Burning ★★★★

This is sort of an anomaly of a film that will require some further unpacking. I will say I was left almost disappointed with the overall ambiguity but also so morbidly intrigued simultaneously. The first half seemed to lumber somewhat but we’re let in to Jong-su’s life in such a tender way that sparks immediate interest. We see how much he’s in his own mind exemplified by an extremely non flattering sex scene where Jong-su seems to be fixated only on the light refracting and waning from the Seoul tower into Hae-mi’s chilly apartment. 

About two-thirds in things start to snap into a sort of razor sharp focus embodied by a Marukami infused scene where Hae-mi swirls around as the sun goes down as if a metaphor for freedom, longing, pain. The camera slowly panning to the distant plains of North Korea(the unknown/the mistery/something to fear). Like peeling an onion there’s layers that continue to manifest. The greenhouses seeming to take shape as a metaphor for those closest to Jong-su who he seems so closed off to or estranged from against his will. A symbol of destroying things from the past. A perhaps paranoid or dreadfully real assessment of Ben as a killer who has taken the lives of people in an intimate radius.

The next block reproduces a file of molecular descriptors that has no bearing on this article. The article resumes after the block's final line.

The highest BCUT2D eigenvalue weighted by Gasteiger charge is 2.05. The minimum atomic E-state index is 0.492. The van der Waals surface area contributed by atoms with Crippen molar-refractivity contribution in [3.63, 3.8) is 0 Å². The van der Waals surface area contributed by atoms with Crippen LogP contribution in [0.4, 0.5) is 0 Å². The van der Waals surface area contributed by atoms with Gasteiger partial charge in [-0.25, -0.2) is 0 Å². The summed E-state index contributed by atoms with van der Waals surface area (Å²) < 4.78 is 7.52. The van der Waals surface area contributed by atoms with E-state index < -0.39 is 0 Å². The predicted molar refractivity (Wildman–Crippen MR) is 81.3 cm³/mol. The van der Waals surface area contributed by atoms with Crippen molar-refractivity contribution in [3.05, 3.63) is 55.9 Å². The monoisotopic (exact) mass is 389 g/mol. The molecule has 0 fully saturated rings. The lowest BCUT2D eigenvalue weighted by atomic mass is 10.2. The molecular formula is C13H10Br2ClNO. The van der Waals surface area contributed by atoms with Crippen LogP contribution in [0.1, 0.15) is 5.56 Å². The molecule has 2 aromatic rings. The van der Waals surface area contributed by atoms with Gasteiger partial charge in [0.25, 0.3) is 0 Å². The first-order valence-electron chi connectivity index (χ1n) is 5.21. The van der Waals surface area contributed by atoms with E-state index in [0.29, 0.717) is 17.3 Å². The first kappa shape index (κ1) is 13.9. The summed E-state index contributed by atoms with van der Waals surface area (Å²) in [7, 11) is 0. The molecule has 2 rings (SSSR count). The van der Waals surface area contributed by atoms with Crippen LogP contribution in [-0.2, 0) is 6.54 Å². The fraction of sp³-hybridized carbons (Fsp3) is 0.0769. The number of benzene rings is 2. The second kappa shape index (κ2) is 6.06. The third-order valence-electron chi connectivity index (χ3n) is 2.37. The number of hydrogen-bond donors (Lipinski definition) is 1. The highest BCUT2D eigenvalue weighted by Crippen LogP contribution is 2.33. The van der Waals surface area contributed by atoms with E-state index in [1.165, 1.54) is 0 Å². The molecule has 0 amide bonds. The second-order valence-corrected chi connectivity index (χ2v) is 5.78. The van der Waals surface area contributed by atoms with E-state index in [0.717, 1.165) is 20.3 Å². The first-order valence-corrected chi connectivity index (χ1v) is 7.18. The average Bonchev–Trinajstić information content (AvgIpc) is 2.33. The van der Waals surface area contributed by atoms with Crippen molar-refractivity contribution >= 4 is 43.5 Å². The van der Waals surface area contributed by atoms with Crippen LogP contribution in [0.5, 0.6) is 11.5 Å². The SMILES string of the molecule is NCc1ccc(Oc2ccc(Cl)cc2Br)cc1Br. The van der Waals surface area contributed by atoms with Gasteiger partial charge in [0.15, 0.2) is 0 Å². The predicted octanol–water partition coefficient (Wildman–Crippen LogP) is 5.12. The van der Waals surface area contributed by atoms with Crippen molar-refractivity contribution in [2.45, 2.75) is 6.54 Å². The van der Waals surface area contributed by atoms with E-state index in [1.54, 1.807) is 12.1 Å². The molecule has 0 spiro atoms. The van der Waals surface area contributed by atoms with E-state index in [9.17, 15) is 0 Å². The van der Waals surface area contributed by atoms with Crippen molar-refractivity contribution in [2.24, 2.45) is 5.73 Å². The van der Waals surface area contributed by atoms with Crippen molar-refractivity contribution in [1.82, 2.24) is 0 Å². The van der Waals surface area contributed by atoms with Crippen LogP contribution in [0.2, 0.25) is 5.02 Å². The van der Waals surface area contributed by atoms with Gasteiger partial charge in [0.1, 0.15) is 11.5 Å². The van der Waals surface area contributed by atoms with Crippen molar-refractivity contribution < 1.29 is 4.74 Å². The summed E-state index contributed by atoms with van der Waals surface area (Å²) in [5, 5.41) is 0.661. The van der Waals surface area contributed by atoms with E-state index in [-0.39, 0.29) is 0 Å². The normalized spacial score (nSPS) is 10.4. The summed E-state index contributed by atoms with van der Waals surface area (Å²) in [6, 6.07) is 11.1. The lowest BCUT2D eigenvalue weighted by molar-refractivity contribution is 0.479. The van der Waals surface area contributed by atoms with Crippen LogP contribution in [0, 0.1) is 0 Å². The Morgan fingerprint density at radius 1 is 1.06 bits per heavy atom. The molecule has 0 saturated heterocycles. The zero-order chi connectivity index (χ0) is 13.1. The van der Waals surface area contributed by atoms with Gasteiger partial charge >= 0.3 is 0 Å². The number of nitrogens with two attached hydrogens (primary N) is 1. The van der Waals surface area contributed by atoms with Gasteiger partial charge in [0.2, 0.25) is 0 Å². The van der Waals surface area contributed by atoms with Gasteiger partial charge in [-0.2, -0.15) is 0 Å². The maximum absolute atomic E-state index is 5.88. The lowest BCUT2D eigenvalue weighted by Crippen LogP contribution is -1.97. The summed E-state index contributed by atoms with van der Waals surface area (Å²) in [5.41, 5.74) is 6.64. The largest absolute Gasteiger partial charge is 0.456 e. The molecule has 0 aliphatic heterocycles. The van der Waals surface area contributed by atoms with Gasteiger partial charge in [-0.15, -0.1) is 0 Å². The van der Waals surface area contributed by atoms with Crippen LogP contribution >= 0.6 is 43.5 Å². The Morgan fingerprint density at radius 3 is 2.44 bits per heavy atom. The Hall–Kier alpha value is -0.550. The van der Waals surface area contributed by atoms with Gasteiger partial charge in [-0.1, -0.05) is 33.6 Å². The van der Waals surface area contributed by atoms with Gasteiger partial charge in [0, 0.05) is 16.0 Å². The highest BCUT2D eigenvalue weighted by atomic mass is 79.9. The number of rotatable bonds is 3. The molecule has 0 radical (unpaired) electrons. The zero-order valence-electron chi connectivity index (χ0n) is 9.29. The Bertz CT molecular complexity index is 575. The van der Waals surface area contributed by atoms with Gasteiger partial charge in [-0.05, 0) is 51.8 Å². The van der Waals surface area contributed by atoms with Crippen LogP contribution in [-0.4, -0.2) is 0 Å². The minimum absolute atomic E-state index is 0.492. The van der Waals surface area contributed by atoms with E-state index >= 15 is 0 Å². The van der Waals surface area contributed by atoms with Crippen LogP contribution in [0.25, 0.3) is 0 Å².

As the film lurches forward with gaining momentum there’s a Burning desire to put the pieces of the puzzle together; how is everything connected.(i.e. the well). A particular striking moment occurs when stalking Ben, Jong-su is separated only by his lavish Porsche(a symbol of his mysterious wealth/status that might need to be destroyed instead of probed any further). In the end we are left in a carefully constructed world not quite realized and ready to face while also imbued with an unshakable urge to know the whole truth at whatever cost.

Block or Report

natergate liked these reviews